Ecuador: No set date for Assange to regain internet access
Ecuador’s government cut his internet connection in March after social media posts decrying the arrest of a Catalan separatist politician.
No date has been set for WikiLeaks founder Julian Assange to regain access to the internet at the Ecuadorean Embassy in London where he has been in asylum since 2012, Ecuador’s foreign minister said.
Maria Fernanda Espinosa said Mr Assange has not complied with his agreement to avoid intervening in the politics of other countries.
“On several occasions he has agreed on not intervening in internal politics of third-party countries and unfortunately he has not complied with his commitment, so for the time being he is not allowed to have access to the internet,” she told The Associated Press. “It is not a matter of censorship.”
Ecuador’s government cut Mr Assange’s internet connection in March after social media posts decrying the arrest of a Catalan separatist politician.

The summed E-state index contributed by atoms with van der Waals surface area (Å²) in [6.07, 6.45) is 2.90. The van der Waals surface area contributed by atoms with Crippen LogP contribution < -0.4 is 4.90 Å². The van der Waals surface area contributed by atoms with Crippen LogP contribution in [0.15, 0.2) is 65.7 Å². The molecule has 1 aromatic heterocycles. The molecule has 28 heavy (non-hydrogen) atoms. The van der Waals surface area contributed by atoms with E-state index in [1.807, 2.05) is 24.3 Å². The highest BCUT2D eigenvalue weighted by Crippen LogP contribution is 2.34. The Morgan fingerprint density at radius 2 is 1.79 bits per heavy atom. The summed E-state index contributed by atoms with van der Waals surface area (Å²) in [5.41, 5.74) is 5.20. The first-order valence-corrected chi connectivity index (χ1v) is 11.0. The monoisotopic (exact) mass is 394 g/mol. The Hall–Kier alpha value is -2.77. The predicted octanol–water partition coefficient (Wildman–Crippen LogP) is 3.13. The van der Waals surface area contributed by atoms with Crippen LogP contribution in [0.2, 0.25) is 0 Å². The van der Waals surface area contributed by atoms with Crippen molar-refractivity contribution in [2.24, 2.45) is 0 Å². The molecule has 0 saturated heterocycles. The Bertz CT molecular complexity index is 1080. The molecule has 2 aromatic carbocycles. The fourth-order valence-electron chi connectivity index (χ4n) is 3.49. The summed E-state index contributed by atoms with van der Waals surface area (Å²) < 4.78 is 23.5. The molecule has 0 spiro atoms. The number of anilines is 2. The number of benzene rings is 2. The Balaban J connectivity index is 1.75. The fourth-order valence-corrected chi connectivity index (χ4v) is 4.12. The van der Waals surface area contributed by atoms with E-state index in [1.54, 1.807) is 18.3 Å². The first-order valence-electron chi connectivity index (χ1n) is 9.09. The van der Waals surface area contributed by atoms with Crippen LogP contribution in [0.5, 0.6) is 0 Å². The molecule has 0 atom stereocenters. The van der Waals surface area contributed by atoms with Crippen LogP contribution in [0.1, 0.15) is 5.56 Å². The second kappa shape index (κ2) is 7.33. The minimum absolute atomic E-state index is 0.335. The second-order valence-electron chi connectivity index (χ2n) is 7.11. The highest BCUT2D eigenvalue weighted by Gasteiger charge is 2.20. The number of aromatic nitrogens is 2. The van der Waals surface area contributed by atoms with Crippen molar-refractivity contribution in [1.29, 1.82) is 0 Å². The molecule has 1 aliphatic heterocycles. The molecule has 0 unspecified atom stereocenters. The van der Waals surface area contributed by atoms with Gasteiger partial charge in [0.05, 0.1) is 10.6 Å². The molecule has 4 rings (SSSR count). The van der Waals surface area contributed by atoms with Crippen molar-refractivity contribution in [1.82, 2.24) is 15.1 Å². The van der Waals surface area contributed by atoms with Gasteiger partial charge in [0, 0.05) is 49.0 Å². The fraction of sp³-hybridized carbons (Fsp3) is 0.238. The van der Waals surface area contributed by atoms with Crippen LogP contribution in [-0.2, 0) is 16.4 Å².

Ecuador gave Mr Assange asylum to avoid extradition to Sweden for the investigation of sex-related claims.
Sweden dropped the case, but Mr Assange remains subject to arrest in Britain for jumping bail.
He also fears a possible US extradition request.
The foreign minister said that Ecuador has asked Mr Assange to comply with “his obligations” when it comes to “respecting international law”.
“We have asked him to do so and he has said he would (comply)”, she said. “Unfortunately he did not on several occasions”.
Ecuador has tried to find a solution that would allow Mr Assange to leave without the threat of arrest, but so far without success.
Ms Espinosa said that her government is in continuous talks with Mr Assange’s lawyers and with the British government.
“I think all parties are interested in finding an outlet, a solution, to this complex situation,” she said.
Ms Espinosa was at UN headquarters in New York because of Tuesday’s election for the presidency of the next session of the General Assembly, which starts in September.
She and the current ambassador of Honduras to the UN, Mary Elizabeth Flores, are vying to lead the 193-member world body. The presidency rotates every year by region.
Ecuador granted the Australian-born Mr Assange citizenship in December as part of an effort to make him a member of its diplomatic team, which would grant him additional rights, such as special legal immunity.
However, Britain’s Foreign Office rejected the request to grant him diplomatic status in the UK.